As the introduction of Target 2 Securities (T2S) fast approaches, Europe braces itself for a transformed market with fewer international barriers. With it likely to be a nervous and cautious start and the prospect of several potential obstacles and challenges looming – just how will T2S impact the industry for the remainder of 2015 and beyond across the continent? And with the prospect of many initial hurdles, just how will these be overcome throughout the affected EU countries?
Europe’s post trading landscape is about to experience a dramatic change this year with the introduction of Target 2 Securities, the result of greater regulatory pressures on collateral management. The initiative aims to reform the post-trading industry by providing a single pan-European platform for securities settlements in European Central Bank (ECB) money.
The first phase of T2S will go live in June 2015 and will be the first step towards establishing a fully integrated capital market without international borders. In this reformed market, it is envisaged that T2S will bring a reduction in settlement times, costs and credit risk. T2S should also improve collateralisation practices, allowing banks to centralise collateral assets into a single pool; reducing the need for multiple funding accounts. This should help collateral managers have a more holistic view on where collateral is held and improve liquidity levels.
The approach to the settlement of transactions remains disparate across clearers. T2S will seek to increase netting efficiency, but the netting of trades is often conducted at a legal level and we will have to wait to see whether T2S will help counterparties refine their netting agreements with custodians and clearers. For example we are already seeing LCH Clearnet working with the Italian CSD and T2S to eliminate bond shaping.
The challenge for T2S is whether these benefits can be maximised while attempting to overcome the barriers that have traditionally prevented efficient cross border securities trading.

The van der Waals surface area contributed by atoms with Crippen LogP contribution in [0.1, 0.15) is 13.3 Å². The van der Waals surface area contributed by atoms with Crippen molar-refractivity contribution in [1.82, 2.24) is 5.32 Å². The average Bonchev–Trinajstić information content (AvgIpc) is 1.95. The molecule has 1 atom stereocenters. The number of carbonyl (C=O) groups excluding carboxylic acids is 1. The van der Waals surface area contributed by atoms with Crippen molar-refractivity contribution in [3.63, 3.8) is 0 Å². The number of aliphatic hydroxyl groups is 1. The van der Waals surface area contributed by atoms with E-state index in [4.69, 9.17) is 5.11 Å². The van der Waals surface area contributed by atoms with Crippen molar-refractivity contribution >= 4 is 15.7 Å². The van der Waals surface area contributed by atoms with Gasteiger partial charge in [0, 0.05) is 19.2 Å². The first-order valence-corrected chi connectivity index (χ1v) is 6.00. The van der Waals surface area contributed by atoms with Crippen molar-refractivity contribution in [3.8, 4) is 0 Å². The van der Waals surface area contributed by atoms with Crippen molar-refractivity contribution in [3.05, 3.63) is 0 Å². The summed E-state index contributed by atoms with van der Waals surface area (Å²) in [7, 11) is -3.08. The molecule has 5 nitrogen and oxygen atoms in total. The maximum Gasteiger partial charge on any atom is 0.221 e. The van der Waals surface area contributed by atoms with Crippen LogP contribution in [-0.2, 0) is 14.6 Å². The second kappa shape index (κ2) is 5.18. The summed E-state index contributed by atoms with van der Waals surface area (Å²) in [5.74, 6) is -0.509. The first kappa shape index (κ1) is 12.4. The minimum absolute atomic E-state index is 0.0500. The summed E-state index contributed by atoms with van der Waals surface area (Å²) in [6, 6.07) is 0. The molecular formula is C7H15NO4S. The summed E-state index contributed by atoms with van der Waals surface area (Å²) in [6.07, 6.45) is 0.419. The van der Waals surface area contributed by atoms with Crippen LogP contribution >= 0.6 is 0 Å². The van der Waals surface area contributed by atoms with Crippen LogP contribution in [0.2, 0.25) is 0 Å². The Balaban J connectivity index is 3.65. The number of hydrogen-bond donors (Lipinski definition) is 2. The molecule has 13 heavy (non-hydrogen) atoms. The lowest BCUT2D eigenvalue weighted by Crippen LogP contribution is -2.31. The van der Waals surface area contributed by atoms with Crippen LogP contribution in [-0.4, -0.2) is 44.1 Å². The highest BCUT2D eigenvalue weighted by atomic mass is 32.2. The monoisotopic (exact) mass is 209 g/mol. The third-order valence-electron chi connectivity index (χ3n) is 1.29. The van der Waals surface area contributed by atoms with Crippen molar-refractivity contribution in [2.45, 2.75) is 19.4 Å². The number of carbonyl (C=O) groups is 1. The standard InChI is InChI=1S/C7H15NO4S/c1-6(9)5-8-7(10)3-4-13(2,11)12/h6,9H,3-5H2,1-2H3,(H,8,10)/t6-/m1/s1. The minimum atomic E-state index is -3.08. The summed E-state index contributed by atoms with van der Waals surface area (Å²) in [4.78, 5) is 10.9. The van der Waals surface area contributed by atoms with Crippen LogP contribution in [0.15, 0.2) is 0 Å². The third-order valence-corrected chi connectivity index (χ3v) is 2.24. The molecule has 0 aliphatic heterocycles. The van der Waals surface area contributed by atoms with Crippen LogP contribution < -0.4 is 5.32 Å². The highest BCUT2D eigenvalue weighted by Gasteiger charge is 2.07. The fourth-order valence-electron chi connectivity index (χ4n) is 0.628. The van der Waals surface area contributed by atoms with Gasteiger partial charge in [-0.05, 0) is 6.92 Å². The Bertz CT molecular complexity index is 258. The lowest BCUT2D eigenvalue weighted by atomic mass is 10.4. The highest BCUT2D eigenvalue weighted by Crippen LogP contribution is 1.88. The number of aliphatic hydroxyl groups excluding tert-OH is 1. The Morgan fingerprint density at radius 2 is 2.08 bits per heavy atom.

The ECB identified 15 specific barriers which exist between the different EU countries. They relate to tax, legal and technical jurisdictions and are known as the ‘Giovannini barriers’. T2S has been introduced to help reduce these barriers.
Although not directly related to the ‘Giovannini barriers’, repo tracking is another area that could present challenges. T2S does not recognise the ‘near’ and ‘far’ leg of a repo trade, and repo tracking will not be available on the platform. The onus will lie with the CSDs / ICSDs / participants to recognise when the transaction is part of a repo trade and perform the full manufacturing process involved in settling the transaction.
It remains to be seen whether CSDs / ICSDs and T2S will develop a single harmonised approach that ensures a consistent treatment of repo transactions across all markets.
The objectives of T2S have been well received and are widely supported across the industry. However, the practicalities of achieving greater harmonisation will remain challenging. It is one thing to get participants to comply with settlement requirements within T2S – but more difficult to overcome the tax and registration challenges for different countries as this requires new political laws being passed.
I expect the first phase of this year’s introduction to be a cautious affair and the integration of the Italian market with T2S will inform the industry of any potential teething issues. The impact of T2S will be more significant in 2016 with the introduction of larger markets to the platform. We will then be better placed to evaluate the initial success of T2S in its aim of harmonising post trading activities.
T2S will not immediately eliminate the barriers that currently exist. What we can say with confidence is that T2S will begin the difficult and challenging process of reducing and eventually eliminating these barriers, ultimately leading to the prized single market across Europe.